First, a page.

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compressive strength testing on cored concrete -

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     For the early 1950's, 2500 psi concrete was probably not unusual.  In 
     fact I see 2500 psi and 3000 psi today in some of our client 
     specifications (personally I would not recommend it!).
     You also might check the core testing reports.  I assume you followed 
     ASTM C42 for the core testing.  If so, there are requirements for 
     length to diameter ratios and if you are outside these ratios you need 
     to apply correction factors.  There are also some "coefficients of 
     variation" you may need to apply.
     Thomas Hunt, S.E.
     Fluor Daniel

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Subject: compressive strength testing on cored concrete -
Author:  STEVE BIAN <sbian(--nospam--at)> at fdinet
Date:    5/21/99 11:36 AM

Hi, Fellows:
As part of an ongoing investigation of a water filtration plant built 
in 1953 (cast in place), three cores were taken for variety of tests 
from concrete walls of two filter cells. the result seems strange to 
me, pls help!
The half cell and chlorinde analysis deem there is minimum corrosion in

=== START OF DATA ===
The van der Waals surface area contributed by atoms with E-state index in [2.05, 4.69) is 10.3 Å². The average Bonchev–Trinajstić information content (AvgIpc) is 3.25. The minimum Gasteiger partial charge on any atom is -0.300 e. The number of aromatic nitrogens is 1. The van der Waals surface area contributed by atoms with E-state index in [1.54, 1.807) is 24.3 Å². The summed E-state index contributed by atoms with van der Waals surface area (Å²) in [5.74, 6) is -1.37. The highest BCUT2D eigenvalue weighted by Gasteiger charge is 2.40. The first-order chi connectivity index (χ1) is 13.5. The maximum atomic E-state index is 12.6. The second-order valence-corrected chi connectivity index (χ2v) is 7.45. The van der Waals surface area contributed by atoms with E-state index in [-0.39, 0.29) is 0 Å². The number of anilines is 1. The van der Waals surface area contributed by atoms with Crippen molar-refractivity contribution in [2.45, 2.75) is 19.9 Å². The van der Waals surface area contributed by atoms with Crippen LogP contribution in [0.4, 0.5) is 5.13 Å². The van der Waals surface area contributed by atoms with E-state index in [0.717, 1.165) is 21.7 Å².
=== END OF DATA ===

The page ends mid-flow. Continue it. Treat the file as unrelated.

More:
the wall/rebar;
Petrograpic shows concrete is in fair condition with a 9/16 surface 
Visual inspection indicate about 1/8" pitting and wear due to chemicals 
in the water: chlorine, etc.
The compressive test, strangely shows really low compressive strength 
of the three cores: 2520 & 2410 psi respectively on two cores from one 
cell and only 1260 psi from another cell!!!!!
For pour in place concrete, these strength is really low although I did 
not find the design strength on record drawings. I did expect minimum 
3,500 psi - 4000 psi for this structural concrete.
Does any of you have such experience to justify such low testign 
I intend to do a Windsor Probe (ASTM C803) to test on site again. Do 
you have any comments and recommendation?
TKS in advance
Steve Bian, PE